As those Christmas presents start piling up, burglars like to start prowling around in search of expensive items to steal.
Assistant Police Chief Richard Cantu warns that shoppers should keep their vehicles locked at all times. If they leave merchandise in their vehicles while going from one store to another, it is a good idea to make sure the shopping bags and packages are out of sight.
One way to do this is to lock the items in the trunk of the vehicle.
Everyone should also be careful to keep doors and windows locked at home when no one is there.
Expensive gifts should not be placed under the family Christmas tree. That is the first place a burglar will look once he gets into a victim’s home.
One idea is to put empty packages under the tree while the real gifts are safely locked in a closet.
Cantu said homeowners should activate their alarm systems or have neighbors watch their home if they plan to be away for an extended period of time.
Other security tips include timers on indoor lights to make it look like the home is occupied.
For anyone who plans to be out of town for the holidays, Cantu recommends calling the Beeville Police Department to report what days they will be gone.
The BPD provides an extra vacation patrol list at no charge, for those who will be gone. Officers on duty will take the time to specifically check on homes that are on the list.
Cantu said it also is a good idea to avoid serious mishaps that could bring the fire department to a home, whether it is occupied or not.
Homeowners should never use kitchen ranges to heat a cold house. He said that is a common practice in South Texas where some homes do not have proper heating systems.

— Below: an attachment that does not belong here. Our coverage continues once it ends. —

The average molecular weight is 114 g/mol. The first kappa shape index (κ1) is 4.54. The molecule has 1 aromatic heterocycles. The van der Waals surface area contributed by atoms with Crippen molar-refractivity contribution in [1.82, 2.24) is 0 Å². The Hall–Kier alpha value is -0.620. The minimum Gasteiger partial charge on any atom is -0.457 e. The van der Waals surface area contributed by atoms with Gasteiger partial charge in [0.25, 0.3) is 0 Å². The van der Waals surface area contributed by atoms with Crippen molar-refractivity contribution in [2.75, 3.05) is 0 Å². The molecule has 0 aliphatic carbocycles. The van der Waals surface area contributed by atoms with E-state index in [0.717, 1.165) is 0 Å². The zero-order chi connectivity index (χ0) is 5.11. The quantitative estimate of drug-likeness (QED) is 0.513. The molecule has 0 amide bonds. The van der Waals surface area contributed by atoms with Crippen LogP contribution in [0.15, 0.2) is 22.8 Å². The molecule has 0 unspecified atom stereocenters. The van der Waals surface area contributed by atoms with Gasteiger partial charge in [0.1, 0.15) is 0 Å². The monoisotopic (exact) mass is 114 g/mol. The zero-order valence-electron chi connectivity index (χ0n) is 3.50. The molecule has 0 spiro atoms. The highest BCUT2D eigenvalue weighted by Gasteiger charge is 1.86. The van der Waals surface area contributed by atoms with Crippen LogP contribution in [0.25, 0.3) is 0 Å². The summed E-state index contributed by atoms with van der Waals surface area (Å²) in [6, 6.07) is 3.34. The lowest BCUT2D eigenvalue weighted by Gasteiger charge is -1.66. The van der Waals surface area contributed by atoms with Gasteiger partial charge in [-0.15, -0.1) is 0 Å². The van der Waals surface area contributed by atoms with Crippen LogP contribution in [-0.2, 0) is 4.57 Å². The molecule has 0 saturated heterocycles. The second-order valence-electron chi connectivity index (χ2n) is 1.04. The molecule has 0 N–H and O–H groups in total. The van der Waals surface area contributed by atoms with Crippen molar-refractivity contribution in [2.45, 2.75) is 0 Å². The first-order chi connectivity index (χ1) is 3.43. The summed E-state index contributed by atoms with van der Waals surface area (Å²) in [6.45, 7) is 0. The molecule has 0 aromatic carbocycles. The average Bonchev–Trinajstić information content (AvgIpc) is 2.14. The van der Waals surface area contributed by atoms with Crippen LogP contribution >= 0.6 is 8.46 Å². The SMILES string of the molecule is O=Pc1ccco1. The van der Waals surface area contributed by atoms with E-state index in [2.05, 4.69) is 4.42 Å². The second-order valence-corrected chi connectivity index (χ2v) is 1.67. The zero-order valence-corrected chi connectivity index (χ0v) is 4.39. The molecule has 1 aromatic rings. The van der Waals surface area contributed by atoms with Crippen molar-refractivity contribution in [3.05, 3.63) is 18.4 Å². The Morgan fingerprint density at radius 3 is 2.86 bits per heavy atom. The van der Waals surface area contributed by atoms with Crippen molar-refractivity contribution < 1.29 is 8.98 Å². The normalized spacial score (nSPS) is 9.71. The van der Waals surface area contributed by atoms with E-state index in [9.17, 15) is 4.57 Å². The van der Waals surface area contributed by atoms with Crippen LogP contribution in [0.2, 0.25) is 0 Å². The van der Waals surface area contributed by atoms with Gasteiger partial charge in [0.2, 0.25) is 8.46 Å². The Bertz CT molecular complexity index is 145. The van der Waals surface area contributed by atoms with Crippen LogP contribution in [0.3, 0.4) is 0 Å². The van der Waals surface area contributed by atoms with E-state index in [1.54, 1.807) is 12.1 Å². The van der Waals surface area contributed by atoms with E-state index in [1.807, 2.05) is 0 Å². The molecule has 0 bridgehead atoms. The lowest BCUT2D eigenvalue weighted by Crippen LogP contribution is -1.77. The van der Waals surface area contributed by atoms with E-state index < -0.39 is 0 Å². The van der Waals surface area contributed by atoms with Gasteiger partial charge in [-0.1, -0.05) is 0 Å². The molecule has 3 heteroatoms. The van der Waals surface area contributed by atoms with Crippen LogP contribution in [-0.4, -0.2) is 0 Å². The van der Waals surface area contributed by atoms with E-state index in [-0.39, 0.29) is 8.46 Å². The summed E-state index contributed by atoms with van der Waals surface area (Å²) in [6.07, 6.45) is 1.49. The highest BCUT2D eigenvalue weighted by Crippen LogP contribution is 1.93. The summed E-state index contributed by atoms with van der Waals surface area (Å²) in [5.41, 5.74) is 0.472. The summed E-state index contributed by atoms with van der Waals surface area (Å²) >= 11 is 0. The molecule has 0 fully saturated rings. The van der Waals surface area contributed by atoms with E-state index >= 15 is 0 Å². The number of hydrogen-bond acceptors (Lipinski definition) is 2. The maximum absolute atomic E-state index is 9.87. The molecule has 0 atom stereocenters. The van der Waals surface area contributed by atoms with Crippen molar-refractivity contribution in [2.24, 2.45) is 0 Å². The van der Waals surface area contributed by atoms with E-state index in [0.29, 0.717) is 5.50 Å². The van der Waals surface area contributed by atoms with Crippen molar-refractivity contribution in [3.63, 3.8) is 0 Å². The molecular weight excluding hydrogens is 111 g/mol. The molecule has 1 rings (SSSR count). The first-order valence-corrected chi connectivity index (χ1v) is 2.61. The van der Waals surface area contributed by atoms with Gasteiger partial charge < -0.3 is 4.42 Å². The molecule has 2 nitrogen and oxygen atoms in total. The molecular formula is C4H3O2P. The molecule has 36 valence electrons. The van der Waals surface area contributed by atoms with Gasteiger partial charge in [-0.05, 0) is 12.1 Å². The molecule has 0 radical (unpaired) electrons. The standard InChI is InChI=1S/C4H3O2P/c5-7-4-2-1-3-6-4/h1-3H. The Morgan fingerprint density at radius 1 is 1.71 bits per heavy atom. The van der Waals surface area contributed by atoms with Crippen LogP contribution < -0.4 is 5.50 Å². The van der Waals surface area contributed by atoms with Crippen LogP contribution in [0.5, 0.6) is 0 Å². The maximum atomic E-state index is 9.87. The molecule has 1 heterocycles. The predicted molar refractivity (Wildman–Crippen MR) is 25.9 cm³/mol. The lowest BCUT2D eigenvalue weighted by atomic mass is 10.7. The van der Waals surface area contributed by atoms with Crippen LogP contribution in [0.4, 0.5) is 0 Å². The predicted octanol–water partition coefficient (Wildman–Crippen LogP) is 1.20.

One of the most dangerous risks of using the burners of a gas kitchen range to heat a home is the potential of carbon monoxide poisoning.
Carbon monoxide can kill the occupants of a home while they sleep.
Health and safety experts warn that carbon monoxide can easily reach lethal levels in a tightly sealed home before anyone knows there is a problem. Victims will not wake up after they have been poisoned by carbon monoxide.
Cantu reminds residents to turn out lighted Christmas decorations when occupants go to bed at night and also when no one is home.
Leaving decorative lights burning has been known to cause house fires.
This time of year it is especially important for residents to maintain working smoke detectors. Appliances that heat homes use either natural gas or electricity to create the heat. A malfunction in any of those systems can easily lead to a house fire.
Victims of house fires have been known to die of smoke inhalation long before any flames have started to burn the home or its contents.
Be safe this holiday season.
Gary Kent is a reporter at the Bee-Picayune and can be reached at 358-2550, ext. 120, or at reporter@mySouTex.com.